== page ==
That communication failures contributed to the decrease in healthcare utilisation is empirically demonstrable. The policy change affected adult COFA migrants who were not aged, blind or disabled (ABD). Children, pregnant women and ABD individuals remained eligible for Med-QUEST, and so healthcare use and outcomes should have been unchanged in these groups. However, inpatient admissions declined for infants and children, while ED visits increased, suggesting decreased utilisation of ambulatory care.10 This may be indicative of a reverse woodworking effect, whereby communications about Medicaid expiration to one group inadvertently discouraged healthcare use in another group whose eligibility remained unaffected.

Understanding the diversity of health literacy is critical in communications around enrolment. A qualitative study of Marshallese migrants revealed that some had a nuanced understanding of the ACA and the steps required to enrol, while others remained uncertain of their eligibility and reported receiving conflicting information from officials.16 To improve access to necessary information and prevent discrimination against those with LEP in accordance with Section 1557 of the ACA, a 2016 rule mandated that no-cost language services be provided to those seeking and using health insurance. In 2020, the Republican administration reversed this interpretation, removing the requirement for individual language assistance and the obligation to notify individuals of the availability of this assistance.33 Reinstating language access is an urgent priority in order to reduce the proportion of uninsured among populations with LEP.

Mechanism 2: administrative burden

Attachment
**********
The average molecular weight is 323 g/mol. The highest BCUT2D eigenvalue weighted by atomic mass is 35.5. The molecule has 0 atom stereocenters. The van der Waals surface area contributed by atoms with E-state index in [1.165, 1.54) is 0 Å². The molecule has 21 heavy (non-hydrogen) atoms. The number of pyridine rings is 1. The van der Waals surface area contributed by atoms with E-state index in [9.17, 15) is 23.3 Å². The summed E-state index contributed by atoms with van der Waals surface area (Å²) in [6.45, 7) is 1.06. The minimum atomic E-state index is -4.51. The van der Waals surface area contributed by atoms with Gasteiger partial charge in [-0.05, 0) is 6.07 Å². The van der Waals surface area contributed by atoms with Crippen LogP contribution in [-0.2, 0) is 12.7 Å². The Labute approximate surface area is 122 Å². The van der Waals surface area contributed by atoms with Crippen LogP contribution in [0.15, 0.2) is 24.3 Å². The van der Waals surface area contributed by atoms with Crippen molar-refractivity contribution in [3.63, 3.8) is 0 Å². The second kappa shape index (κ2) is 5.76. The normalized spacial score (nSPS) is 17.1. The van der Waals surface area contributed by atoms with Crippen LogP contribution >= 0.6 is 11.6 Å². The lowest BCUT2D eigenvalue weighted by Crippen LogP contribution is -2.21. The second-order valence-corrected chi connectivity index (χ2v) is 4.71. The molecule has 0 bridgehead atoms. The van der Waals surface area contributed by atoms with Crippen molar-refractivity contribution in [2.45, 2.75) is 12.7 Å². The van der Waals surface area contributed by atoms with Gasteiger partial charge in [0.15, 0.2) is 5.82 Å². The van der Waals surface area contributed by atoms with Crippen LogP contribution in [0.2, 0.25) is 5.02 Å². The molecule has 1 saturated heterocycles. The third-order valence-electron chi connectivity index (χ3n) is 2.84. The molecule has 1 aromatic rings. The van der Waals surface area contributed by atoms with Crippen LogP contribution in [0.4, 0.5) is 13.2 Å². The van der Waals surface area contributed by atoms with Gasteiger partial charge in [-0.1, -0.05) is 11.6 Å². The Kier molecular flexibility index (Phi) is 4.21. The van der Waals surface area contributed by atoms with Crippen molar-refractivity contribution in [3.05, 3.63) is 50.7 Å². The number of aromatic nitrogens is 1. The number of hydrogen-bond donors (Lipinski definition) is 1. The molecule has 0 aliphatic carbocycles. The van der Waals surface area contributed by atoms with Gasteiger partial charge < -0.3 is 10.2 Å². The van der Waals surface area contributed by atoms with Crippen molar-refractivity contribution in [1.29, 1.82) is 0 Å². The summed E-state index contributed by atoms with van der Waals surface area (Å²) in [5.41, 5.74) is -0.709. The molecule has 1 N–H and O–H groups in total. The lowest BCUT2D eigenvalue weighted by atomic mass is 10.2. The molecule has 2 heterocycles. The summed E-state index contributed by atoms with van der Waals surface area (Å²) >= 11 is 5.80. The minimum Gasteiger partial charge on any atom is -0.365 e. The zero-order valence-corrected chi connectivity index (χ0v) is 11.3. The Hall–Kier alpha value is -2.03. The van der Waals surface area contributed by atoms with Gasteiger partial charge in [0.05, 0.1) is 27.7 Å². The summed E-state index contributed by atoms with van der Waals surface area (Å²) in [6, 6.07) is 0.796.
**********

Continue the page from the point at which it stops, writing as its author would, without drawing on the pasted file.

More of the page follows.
Applying for insurance takes time and effort, with significant demands for documentation and follow-up communication. The heavier these burdens, the fewer people will apply. This has been demonstrated in the American context with respect to applications for Medicaid.34 35 In addition to the learning cost where individuals must explore and understand the options available to them as previously discussed, Moynihan, Herd and Harvey describe two other administrative barriers to acquiring health insurance.36 First, the psychological cost is paid by enduring stigma that may be encountered during the application process and the stress that the process may impart. In 2015, the psychological costs to COFA migrants in Hawaii were large. Migrants were being asked to reapply for private insurance after the state government had just defunded their healthcare. In one study, Marshallese migrants expressed frustration and anger that after decades of paying taxes and contributing to the economy, they were ineligible for Medicaid.16 Many gave up trying to apply for health insurance entirely.23 Second, the compliance cost demands that individuals prove eligibility for the programme via proof of identity and residence, income level and other necessary criteria. Despite the fact that COFA migrants are free to live in the USA without documentation as per the Compact, enrolling in the exchanges required government-issued identification and an I-94 status document; the latter could cost hundreds of dollars to replace if no digital or paper copy was available.31 Furthermore, even after providing all necessary documentation and following up with administrators, it could take months before eligibility was determined.16 37

Numerous strategies to overcome these burdens for other vulnerable populations have been studied. While success has been mixed, common themes include the need for deeper community engagement, the availability of trained assisters with knowledge of how to address population-specific barriers (as the Kōkua outreach workers were intended), and a need to minimise bureaucratic requirements.38–41